It’s finally official, but you didn’t have to wait two (shamefully) long weeks to know how Schulz v Cox would end. If you took an objective view of the candidates, you could have predicted the outcome from the time they both filed. If you are shocked by the result, you were likely blinded by your personal or political relationship with the players and unable to see your candidate’s weakness or their opponent’s strength.
On its face, this was simply a proxy war between Trump and Hogan, a pitstop on the way to the general for Schulz. Or so said the conventional wisdom. But if past is prologue, and you scrolled their electoral history, you could have bet it would be Cox in a rout.
Kelly Schulz was 5-for-5 in ballot appearances, first as a candidate for the local Central Committee, then in races for the multi member House of Delegates seats in 2010 and 2014. In her all important primary races, she finished in the money, but she never finished first.
Dan Cox had a mixed electoral history. He was 7-for-9. He too ran in multi member races but in 2016 he also ran for congress and lost as the GOP’s nominee in the heavily gerrymandered 8th district. To his credit, Cox didn’t let that loss defeat him. In 2018 he took what he learned and parlayed it into a first place finish for one of three Delegate seats.
In politics as in life, a loss is only a loss if you don’t learn from it. It’s what defeat taught Cox that gave him the edge. Being rejected by the voters is crushing. Many candidates never run again. Cox understood how to run a head-to-head, winner-take-all, if-you’re-not-first-your-last, campaign. Schulz never had a tough race.
Elections often turn on the intangibles. In this case it’s the will-to-win. That fire-in-the-belly drive and determination to take off the gloves and scorch the earth if necessary. Filing impeachment articles against the governor of his own party proved there was nothing Cox wouldn’t do to win the nomination. Cox played offense from day one. Schulz’ rose garden campaign didn’t take the field for months. GOP primary voters are angry. They don’t want bean bag, they want a fighter.
In a very Clubber Lang-ish (Rocky III) moment, Cox proved to be the fighter they were looking for. He crashed an MDGOP press conference and took on Hogan, Schulz and the entire party establishment from the literal and figurative fringe.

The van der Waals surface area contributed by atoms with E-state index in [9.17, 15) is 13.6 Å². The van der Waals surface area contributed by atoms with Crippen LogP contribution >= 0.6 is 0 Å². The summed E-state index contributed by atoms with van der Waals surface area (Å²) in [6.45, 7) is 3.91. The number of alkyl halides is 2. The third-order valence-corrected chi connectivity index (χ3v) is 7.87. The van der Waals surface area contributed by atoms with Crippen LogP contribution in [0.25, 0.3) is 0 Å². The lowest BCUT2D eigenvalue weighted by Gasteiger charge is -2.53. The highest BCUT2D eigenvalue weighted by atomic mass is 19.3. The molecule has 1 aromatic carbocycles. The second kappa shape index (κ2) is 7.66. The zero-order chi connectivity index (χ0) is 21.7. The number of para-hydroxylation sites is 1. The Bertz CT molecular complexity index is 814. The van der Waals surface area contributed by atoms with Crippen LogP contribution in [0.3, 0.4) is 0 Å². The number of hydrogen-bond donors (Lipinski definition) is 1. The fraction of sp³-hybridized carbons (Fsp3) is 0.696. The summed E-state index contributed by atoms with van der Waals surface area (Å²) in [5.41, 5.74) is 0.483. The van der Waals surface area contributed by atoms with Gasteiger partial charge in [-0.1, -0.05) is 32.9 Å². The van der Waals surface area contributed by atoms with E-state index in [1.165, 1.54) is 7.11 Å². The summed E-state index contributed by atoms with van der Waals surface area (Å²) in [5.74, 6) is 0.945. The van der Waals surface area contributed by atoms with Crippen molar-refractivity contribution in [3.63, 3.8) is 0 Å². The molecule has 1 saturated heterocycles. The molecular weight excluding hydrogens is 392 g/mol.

When it comes to endorsements, Trump endorsed candidates were racking up wins everywhere, including right across the Potomac in WV where Rep. Alex Mooney defeated Rep. David McKinley by double digits. Schulz’ advisors dismissed the warning signs right on their doorstep. Hogan who spent more time on CNN than at Lincoln Day Dinners had zero coattails. Every time Hogan mentioned Trump, Cox went up a point. Among the likely mask-mandate-loathing GOP primary voter, Hogan was a liability.
This isn’t 2014. Today voters are tired of masks and mandates, virtue signaling and virtual schools. Hogan’s heavy-handed response to COVID was red meat to primary voters. “Just wear the damn mask,” was a slap in their collective mask-less faces. After two terms with Hogan, Schulz was stuck with his ’lockdown’ baggage. It was impossible for her to dump it, and him. Yet in an ironic twist, it appears to be Schulz who got dumped. Hogan was last seen campaigning for president in New Hampshire.
You can blame the Democratic Governors Association for Schulz’ loss if it makes you feel better, but the DGA wouldn’t have spent a dime on Cox had Schulz been up by double digits.
Speaking of polls, the few that were public had a constant refrain, ‘Undecideds’ led the field. This was bad news for presumptive frontrunners Franchot and Schulz. If voters weren’t sold on them yet, they weren’t going to be.
Primary voters occasionally reward insurgent candidates (think AOC and Dave Brat). In low turnout elections those voters make up a larger percentage of the total vote. By 10 a.m. on Election Day, it was clear the frontrunners were doomed.
Every election is a change election, some more than others, and a referendum on the incumbent. In the Maryland GOP primary, Dan Cox was the candidate of change, Hogan was the incumbent and Schulz was his proxy. Cox ran against Hogan’s mishandling of COVID. Kelly Schulz was an almost innocent bystander. The results were a repudiation of Hogan by the GOP. They might buy Hogan’s excuses on CNN, but they won’t buy them in Iowa.
Don Murphy is the Director of Government Relations for the Marijuana Leadership Campaign where he lobbies Congress on drug policy reform. He is a former member of the Maryland General Assembly, 4-time RNC Convention Delegate, current Vice Chair of the Baltimore County Republican Central Committee and occasional campaign sign critic at www.GoodSignBadSign.com.